Thursday, September 3, 2015

On gratitude and making the most of what we have

I've been reading and seeing a lot of stuff lately which is really hammering home the message that I am so, so privileged.  By modern American standards, I really am not.  I'm over 30, unemployed (temporarily--I had a job interview today!), and living with my parents.  "A loser" by most of my society's standards.  But when I look at the standards by which most of humanity is living, I have a freaking decadent life.  Recently, I read the book "The Boy Who Harnessed the Wind".  I won't summarize it here (it's really, really good and inspiring--you should read it) but it's relevant because the boy it was about talked about a famine his family lived through.  Just the fact that they lived through it was rather amazing, but they were down to just a few handfuls of food each day by the end, scrounging for whatever they could.  He chronicled how he and a cousin cooked and ate a goat skin for Christmas, just so that they could taste meat again.  It really brings home the fact that we waste so much good food in this country, even if I didn't have John Oliver telling me so.
Then there's the Syrian refugee crisis, which really doesn't have much to do with food except that I know many of those people are probably starving, or don't know where their next meal will come from.  As a mother, my heart breaks every time I see parents carrying their children in the hope of a better life, or a life at all, considering the violence they're fleeing.  Those poor babies, and I have no idea how to help them.
All of this is making me realize that I should be grateful for everything that I have, because it's a lot.  And part of being grateful is to make the most use of what I have.
When our friends gifted us all of the apples from their tree the other day, HusbandX and I started planning out how we would make the most use of it.  The first thing he wanted to do was to make hard cider.  My dad and brother had made a sort of cider press a few years ago, when the apple tree they had was ridiculously prolific.  Unfortunately, the tree was too prolific and killed itself by splitting in half due to the weight of the apples.  They've got a new tree now, but it's young and doesn't produce as much yet, so they only got to use the press once before now.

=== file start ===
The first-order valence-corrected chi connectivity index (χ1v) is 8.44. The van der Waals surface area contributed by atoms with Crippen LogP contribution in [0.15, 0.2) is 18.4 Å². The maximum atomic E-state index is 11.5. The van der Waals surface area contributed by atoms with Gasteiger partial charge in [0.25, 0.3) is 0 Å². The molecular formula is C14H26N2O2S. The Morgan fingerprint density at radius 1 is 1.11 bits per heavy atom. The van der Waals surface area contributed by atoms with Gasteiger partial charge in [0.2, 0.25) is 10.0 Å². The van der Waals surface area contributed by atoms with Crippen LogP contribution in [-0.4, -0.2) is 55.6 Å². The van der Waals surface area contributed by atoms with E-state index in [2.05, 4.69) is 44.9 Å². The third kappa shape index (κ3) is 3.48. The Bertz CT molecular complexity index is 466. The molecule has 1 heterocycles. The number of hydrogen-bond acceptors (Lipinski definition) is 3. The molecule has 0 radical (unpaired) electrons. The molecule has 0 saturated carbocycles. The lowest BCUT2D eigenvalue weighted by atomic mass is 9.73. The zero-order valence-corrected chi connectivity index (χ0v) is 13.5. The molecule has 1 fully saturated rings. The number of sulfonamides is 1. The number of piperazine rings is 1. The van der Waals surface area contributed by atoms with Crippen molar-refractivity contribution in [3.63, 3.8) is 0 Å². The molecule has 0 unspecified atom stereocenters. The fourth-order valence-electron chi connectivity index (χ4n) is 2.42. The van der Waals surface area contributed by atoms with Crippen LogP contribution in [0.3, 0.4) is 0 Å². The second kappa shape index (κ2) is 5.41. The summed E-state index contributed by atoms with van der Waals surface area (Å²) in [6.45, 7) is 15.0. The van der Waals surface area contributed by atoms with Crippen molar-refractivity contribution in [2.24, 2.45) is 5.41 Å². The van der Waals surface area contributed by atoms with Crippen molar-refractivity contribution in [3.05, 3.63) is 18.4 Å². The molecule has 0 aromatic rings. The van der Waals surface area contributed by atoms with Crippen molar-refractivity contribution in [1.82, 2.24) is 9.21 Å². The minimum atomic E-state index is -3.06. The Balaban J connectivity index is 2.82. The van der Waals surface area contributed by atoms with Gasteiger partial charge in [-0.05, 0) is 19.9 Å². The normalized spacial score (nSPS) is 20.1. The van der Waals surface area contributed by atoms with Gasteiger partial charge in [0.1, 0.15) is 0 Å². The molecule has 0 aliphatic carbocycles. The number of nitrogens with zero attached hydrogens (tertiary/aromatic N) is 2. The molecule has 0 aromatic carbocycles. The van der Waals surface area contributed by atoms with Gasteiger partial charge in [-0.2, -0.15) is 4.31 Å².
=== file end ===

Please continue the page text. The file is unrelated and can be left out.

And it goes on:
Apples from our friends.  The worms got their share first.

The apples are untreated, so the first thing was to cut out all of the wormy bits.  Then we chunked the apples so that they could go in the food processor for shredding, then into the cider press.  It was a lot of work, and we wouldn't have gotten it all done in one day if not for the fact that the Munchkin took a nice long nap today.  Three hours of cutting apples and now I have a blister on my finger.


The shreds, the homemade press, and finally the cider in the carboy, starting its ferment.

The pressed fruit at the end was, unfortunately, pretty useless to us.  If we knew someone with chickens we would have gladly saved it and given it to them, but as it is it all went into the compost.
The cores, on the other hand, are perfectly usable.  Any that weren't wormy were saved.  Some of them went into jars to become scrap apple vinegar.

Scrap apple vinegar, fermenting in the pantry alongside all of my already-preserved items.

The rest of the cores were thrown in a pot to make apple jelly.  Unfortunately, I didn't have quite enough peel in there to have it gel (the peel is where most of the pectin is) so I'll peel some of the other apples and re-heat it, then finish canning it.  (Update: it didn't totally gel, even with the few skins I added, but it made an amazing apple syrup!  As a replacement for maple syrup, this stuff is pretty damn good.)

The start of apple jelly.

We still have a giant bag of apples left, and the same neighbor who gave me the plums has offered me as many wormy apples as I'd like to pick off her tree so I think I'll take her up on it.  What we have left will be made into soft (non-alcoholic) apple cider, applesauce, and apple butter.
Naturally, we will be sharing the fruits of our labors with the friends who've helped us and given us their apples.
We went out with an aunt this evening and when we told her what we'd been up to she remarked, "Well, at least you'll eat very well this winter!"  It's true, and I'm so thankful for it.

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